10 best TV shows of 2017

From the beauty of the deep oceans in Blue Planet II, to the return of Twin Peaks, Eddie Mullan picks the programmes that stood out in a year of great television.

10. Game of Thrones (Credit: Credit: HBO/Sky Atlantic)

10. Game of Thrones

In this penultimate season, old alliances are tested and new ones forged, and winter in Westeros brings with it huge revelations about Jon Snow. Cersei is losing friends rapidly, and it’s clear her constant scheming and double-crossing is only going to get her so far. Sansa and Arya Stark have to decide where their loyalties lie, while Daenerys demands everyone bend the knee and goes to war with the Lannisters with her precious dragons in tow.

Meanwhile, while the families of the Seven Kingdoms have been squabbling, the undead army of White Walkers show that they are prepared and a force to be reckoned with. While not a patch on post-Red Wedding season four, this season did a decent job balancing huge spectaclur set-pieces with character development and game-changing moments. Hopefully by now you’ve forgotten how bad Ed Sheeran’s cameo was. (Credit: HBO/Sky Atlantic)

9. Valkyrien

9. Valkyrien

In an age of political uncertainty and social unrest, this gripping Norwegian thriller’s arrival was pretty timely. It went well beyond the usual tropes of Nordic noir, with its high concept plot about a secret hospital hidden in a disused Oslo subway station. Ravn (Sevn Nordin) is a top surgeon who is desperately trying to develop an experimental cure for his dying, comatose wife. But when the hospital stops the dangerous treatment, Ravn – with the help of Leif, a pessimist with a doomsday vision of the world – funds his wife’s treatment with an illegal clinic for those who want to stay off the grid and pay handsomely for it. The morally ambiguous characters join the ordinary citizens turning to self-reliance and prepare for a potential global disaster in a story which keeps you on edge until the end. An English-language remake is in the works, moving the action from Oslo to London, with Mark Strong set to star – but just take that as a sign that you should watch the original. (Credit: Channel 4/Walter Presents).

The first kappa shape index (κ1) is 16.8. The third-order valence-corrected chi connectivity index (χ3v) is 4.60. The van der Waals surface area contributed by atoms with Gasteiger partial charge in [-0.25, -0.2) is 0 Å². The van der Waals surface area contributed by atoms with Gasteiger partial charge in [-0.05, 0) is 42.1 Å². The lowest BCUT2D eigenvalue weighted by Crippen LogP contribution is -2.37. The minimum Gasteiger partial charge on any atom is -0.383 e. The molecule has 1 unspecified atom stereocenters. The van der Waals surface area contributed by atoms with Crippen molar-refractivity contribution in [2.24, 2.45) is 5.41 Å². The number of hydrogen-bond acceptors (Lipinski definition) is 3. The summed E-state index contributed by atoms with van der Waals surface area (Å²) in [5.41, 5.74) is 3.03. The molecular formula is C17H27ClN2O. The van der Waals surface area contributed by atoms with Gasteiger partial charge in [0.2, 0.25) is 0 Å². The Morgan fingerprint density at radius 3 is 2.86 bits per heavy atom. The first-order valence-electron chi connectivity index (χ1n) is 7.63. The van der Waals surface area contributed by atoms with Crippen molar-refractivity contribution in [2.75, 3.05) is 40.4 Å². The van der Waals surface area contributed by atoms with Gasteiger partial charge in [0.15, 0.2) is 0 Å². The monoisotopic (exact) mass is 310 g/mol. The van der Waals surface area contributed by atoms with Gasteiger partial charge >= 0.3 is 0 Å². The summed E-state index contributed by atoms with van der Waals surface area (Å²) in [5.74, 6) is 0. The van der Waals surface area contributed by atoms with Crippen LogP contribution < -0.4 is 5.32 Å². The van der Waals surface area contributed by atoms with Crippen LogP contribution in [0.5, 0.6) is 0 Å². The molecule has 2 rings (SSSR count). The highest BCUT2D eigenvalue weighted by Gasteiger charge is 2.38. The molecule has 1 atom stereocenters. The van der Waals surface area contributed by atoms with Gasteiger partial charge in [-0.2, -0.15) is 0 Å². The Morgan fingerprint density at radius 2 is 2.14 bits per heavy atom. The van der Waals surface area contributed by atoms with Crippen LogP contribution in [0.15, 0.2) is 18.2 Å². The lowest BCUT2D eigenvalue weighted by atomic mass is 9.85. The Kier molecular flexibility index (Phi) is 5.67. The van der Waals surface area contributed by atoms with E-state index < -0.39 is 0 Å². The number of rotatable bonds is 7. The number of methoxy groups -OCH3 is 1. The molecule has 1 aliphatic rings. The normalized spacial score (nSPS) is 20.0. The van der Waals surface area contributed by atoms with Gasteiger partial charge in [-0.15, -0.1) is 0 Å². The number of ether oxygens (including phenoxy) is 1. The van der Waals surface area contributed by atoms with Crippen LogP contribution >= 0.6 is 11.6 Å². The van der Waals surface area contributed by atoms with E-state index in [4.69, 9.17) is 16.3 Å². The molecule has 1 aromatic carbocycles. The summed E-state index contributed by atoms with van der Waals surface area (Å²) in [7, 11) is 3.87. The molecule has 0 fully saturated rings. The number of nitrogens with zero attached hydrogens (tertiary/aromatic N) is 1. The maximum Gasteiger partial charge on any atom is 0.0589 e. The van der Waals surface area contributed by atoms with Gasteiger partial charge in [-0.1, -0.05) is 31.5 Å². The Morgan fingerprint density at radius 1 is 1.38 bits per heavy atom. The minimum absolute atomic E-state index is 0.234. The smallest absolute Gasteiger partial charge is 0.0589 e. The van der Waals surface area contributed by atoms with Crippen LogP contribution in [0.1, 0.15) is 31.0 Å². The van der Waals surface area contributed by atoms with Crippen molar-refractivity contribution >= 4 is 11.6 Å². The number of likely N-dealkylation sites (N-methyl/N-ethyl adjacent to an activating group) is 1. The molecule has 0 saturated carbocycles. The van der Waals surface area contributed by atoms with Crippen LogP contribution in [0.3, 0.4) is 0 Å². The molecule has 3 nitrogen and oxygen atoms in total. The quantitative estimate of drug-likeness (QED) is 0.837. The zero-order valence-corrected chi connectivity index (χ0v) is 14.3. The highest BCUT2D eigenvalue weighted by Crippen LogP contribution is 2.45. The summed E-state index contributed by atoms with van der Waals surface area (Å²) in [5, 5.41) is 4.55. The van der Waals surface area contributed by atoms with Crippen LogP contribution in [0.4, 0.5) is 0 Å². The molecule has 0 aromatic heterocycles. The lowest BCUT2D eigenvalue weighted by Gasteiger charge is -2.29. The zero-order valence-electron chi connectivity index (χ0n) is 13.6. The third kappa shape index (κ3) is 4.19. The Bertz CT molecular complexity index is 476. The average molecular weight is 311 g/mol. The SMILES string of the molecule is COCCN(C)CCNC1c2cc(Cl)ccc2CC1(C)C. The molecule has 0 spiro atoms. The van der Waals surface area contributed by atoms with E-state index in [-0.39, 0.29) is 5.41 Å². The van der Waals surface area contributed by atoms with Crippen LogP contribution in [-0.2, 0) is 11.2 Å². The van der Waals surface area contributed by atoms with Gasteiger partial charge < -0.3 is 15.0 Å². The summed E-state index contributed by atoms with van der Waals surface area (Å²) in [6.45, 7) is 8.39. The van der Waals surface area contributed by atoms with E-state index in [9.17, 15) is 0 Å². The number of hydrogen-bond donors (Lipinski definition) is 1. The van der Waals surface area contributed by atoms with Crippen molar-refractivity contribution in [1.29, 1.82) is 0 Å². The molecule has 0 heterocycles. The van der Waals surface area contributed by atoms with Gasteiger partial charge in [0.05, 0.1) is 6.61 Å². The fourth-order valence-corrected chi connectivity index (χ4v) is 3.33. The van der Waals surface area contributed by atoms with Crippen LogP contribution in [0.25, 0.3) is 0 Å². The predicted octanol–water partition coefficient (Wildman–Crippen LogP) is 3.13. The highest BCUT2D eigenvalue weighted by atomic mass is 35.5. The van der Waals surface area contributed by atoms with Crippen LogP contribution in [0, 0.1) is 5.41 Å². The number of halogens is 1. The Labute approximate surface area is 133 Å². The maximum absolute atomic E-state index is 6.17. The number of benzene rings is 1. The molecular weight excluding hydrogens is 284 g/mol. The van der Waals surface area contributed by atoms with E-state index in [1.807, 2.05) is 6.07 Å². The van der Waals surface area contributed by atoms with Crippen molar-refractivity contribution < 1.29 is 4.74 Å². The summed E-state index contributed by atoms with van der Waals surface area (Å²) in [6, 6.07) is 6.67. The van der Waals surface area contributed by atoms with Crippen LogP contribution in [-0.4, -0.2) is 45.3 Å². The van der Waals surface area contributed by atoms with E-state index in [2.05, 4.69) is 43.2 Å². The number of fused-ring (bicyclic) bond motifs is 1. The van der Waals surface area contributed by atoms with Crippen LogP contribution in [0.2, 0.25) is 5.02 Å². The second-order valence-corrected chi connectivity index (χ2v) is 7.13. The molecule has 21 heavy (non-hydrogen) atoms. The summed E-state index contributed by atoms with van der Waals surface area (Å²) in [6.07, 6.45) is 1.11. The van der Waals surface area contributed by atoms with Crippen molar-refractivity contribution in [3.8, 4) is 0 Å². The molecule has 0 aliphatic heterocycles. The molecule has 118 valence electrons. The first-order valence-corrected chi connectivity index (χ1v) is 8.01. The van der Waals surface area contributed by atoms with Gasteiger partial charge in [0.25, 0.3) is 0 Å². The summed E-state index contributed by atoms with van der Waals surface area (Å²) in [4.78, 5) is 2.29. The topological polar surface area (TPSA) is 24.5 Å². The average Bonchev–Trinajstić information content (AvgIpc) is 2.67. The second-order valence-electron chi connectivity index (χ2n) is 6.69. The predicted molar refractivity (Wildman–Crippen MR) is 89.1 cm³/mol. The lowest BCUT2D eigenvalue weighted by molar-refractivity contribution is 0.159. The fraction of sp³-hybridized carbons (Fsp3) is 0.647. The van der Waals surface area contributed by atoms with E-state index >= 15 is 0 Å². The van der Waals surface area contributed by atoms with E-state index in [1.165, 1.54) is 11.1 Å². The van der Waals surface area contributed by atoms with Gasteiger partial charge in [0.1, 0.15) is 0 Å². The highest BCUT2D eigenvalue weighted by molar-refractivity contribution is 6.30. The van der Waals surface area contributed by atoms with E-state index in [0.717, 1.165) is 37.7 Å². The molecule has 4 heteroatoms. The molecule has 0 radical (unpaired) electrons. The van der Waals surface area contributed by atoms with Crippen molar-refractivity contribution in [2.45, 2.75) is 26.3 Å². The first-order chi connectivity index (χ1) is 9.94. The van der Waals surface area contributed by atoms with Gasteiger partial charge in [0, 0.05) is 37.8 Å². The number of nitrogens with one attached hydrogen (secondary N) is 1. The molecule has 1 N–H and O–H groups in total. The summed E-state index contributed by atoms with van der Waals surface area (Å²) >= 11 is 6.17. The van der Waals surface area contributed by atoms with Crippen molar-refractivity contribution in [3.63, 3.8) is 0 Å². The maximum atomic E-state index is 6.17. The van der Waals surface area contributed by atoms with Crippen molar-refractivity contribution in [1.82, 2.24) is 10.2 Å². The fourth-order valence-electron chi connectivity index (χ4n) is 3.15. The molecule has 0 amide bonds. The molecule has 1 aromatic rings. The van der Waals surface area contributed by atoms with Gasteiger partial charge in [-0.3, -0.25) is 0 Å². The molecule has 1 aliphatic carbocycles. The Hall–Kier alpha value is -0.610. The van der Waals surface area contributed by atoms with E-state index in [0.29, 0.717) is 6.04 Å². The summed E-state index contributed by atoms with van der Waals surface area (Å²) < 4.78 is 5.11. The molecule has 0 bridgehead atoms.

8. The Deuce (Credit: Credit: HBO/SKY Atlantic)

8. The Deuce

Chronicling the founding of the pornography industry in the 1970s, The Wire’s David Simon and co-creator George Pelecanos meticulously recreate the seedy, neon-lit area around Times Square known locally as The Deuce. But this is no Mad Men-style glamourous dose of nostalgia – think Travis Bickle-era New York, where women are seen as property: a dirty cesspool you would avoid at all costs. To its credit, the show doesn’t judge its inhabitants – a world of pimps, cops and mobsters and those below hustling just to feed the kids. At its heart is a 42nd street watering hole where the area’s colourful characters converge. Here, hard-working bartender Vincent (James Franco, playing identical twins), crosses paths with pimp-less Candy (Maggie Gyllenhaal), a prostitute looking for the smart way out, who becomes an early pioneer in what will become the billion-dollar sex industry. If you want escapism, you won’t find it here, as The Deuce is at times a difficult watch – assault, nudity and misery is rife, but it is never exploitative, just provocative and intense viewing. (Credit: HBO/SKY Atlantic)

7. Glow (Credit: Credit: Netflix)

7. Glow

Serious actor Ruth Wilder, (Mad Men’s Alison Brie) unable to find a decent screen role in 1980s Hollywood, answers an open call audition looking for ‘unconventional women’, and joins a misfit band of actresses aiming to become wrestling stars. Inspired by the real show of 80s all-female’s wrestling league Gorgeous Ladies of Wrestling, this comedy also stars podcaster Marc Maron as bitter, misogynist director Sam Sylvia, who begrudgingly takes on the task of making the show to secure financing for his dream film project.